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‘Res ipsa loquitur’

Ninez Cacho-Olivares



For a presidency and an administration that constantly pictures itself as “honest” and “incorruptible,” the nation now knows that it was precisely during the Aquino yellow regime when corruption was at its highest level — especially in the national penitentiary where money and drug trafficking, among other illegal businesses, such as women, wine and song brought in for the drug traders in prison, showed the moneyed prisoners’ power and government corruption.

This was revealed by Baguio City Mayor Benjamin Magalong, the former director of the Criminal Investigation and Detection Group (CIDG), who served as resource person during Thursday’s Senate Blue Ribbon Committee hearing on the Good Conduct Time Allowance Law and its implementing rules and regulations and their abuse.

Magalong stated unequivocally that the corruption at the Bureau of Corrections (BuCor) and the New Bilibid Prison (NBP) peaked during the reign of the yellow president Benigno Aquino III and his Justice chief, Leila de Lima, now a detained senator and who, as the then Justice chief, had direct supervision over BuCor and the NBP.

Corruption, said Magalong, “started small but became bigger and worsened in the years 2010 to 2016, which were the years Aquino and his yellow team lorded it over the government.

Predictably, the yellow media did not raise a furor over these corrupt activities that were present during the Aquino reign then, yet the same yellow media must have known what was going on.

The media hue and cry today appears merely a sob.

Blue Ribbion chair Sen. Richard Gordon, based on data, bared that during De Lima’s stint as Justice chief, the total number of freed convicts, including those convicted of heinous crimes, numbered 8,932 inmates freed by BuCor.

Almost 4,000 of those freed were convicted of heinous crimes, while 4,965 were regular convicts.

No wonder the self-portrayed “political martyr” Leila refuses to reply to Ombudsman Samuel Martires’ letter seeking her answers to his questions. She, who has been bitching non-stop about the corruption in the Duterte administration, kept silent about the massive corruption that went on during her yellow political patron’s reign and her rule as his Justice chief.

And she has the gall to portray herself as an innocent and a persecuted political victim of the Duterte regime, when all that time in power and position, all-out corruption — and not only in the national penitentiary but in other agencies, including among those in the high echelons — was being engaged in by these hypocrites who portrayed themselves as “honest” and incorruptible.”

Leila’s BuCor chief then, Rafael Ragos, who had testified against her during the House hearings on the millions being collected from big-time drug traffickers for De Lima, whose eye was on a Senate seat and for which she now stands accused and remains in detention, confirmed the practice of millions being collected for Leila, by her former lover and bodyguard. It was also during Magalong’s term as CIDG chief that he had drafted a plan to “neutralize” the illegal drug network controlled by the prisoners, yet to this day, Leila has never come clean about her having excluded Magalong and his CIDG team, despite the many times when the then CIDG chief asked about the raid’s schedule.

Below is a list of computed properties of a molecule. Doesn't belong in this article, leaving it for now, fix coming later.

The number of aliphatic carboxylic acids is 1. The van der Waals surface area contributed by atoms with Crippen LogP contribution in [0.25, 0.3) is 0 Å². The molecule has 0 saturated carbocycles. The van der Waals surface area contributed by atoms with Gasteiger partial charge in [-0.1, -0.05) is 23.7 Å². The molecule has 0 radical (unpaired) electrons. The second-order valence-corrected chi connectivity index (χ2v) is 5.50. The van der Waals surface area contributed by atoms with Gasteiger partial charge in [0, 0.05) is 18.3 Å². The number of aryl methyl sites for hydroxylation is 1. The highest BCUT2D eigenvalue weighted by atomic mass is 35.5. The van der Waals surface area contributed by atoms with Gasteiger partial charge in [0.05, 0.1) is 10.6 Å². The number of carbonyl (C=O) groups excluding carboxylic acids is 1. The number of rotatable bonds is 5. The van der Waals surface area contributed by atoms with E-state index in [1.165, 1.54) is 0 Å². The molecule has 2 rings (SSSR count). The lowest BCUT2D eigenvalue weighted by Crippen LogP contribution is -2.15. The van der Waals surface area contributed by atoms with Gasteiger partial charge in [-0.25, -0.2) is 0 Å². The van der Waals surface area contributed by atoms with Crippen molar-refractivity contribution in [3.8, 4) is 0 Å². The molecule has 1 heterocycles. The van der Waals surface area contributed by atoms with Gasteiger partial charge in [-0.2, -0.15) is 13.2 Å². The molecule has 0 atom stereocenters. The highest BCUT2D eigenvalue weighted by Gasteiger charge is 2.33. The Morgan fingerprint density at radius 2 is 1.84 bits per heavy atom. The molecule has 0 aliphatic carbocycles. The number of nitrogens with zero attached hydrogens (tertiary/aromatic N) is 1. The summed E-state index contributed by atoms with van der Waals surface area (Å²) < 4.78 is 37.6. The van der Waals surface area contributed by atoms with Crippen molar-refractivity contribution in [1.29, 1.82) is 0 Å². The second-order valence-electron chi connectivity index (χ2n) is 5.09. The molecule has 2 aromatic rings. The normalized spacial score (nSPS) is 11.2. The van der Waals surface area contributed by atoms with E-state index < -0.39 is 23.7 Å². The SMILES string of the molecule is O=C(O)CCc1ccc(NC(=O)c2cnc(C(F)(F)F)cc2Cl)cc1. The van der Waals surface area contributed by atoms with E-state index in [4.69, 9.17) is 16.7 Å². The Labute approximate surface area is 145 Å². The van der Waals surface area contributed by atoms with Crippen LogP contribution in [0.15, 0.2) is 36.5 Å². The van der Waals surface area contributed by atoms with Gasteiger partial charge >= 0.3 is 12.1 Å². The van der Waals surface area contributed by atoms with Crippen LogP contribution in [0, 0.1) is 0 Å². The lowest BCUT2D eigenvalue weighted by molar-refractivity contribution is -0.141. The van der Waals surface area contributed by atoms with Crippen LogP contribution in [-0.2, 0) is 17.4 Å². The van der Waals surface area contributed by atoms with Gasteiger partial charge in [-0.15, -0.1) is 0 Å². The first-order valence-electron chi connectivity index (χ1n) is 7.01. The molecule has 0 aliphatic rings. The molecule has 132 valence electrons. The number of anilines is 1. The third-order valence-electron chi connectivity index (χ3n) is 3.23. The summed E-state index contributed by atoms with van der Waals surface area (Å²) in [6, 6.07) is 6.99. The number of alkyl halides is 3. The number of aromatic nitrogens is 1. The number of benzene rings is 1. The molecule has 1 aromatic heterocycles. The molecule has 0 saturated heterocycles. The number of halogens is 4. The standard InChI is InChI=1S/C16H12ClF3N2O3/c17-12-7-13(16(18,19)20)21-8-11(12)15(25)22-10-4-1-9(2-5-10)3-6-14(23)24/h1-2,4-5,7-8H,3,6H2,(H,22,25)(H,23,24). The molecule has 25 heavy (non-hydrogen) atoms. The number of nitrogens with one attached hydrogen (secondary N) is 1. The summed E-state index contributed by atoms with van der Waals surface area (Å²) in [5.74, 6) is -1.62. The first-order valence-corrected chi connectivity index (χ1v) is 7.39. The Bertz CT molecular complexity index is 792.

The CIDG was deliberately excluded from the raid, despite Magalong having submitted its operational plan “Cronos” in December 2014.

Magalong only found out that the raid had been executed, with Ragos at Leila’s side, despite his already having alerted her on the questionable integrity of Ragos.

That “pretend” Leila raid was all done for propaganda for her Senate run, and obviously as a coverup for the real illegal drug goings-on in the national penitentiary. Besides, whispers were getting louder about the illegal drug trade, with all aspects of management at BuCor used in money-making schemes, such as the big-time prisoners’ paid “kubols” that ranged to millions of pesos.

When Vitaliano Aguirre assumed the position of Justice secretary, he had a National Geographic documentary video aired in the Philippines that showed prisoners and their “kubols,” as well as an even bigger one that served as some kind of an office for convicted prisoner Jaybee Sebastian, said to be the big boss who was even bragging about the setup, complete with then state-of-the-art electronic devices, used for the illegal drug business.

Noticeably, there was a framed picture of then Justice chief Leila de Lima, hanging in Sebastian’s “office.”

To this day, Leila has never been able to explain why she excluded Magalong and his CIDG agents from the planned raid, and instead got her appointed BuCor chief, Ragos, and her own picked team led by then Police deputy director general Marcelo Garbo Jr., who is said to have been the then primary protector of the drug triad operating in the Philippines.

Leila may continue to keep silent on her role in the raid where Magalong was deliberately excluded and instead got the protector of the drug lords in prison to lead the raid.

But maybe there is no need for her to explain the corruption and drug trafficking since hers is a case of res ipsa loquitur. The thing speaks for itself.
And loudly too!

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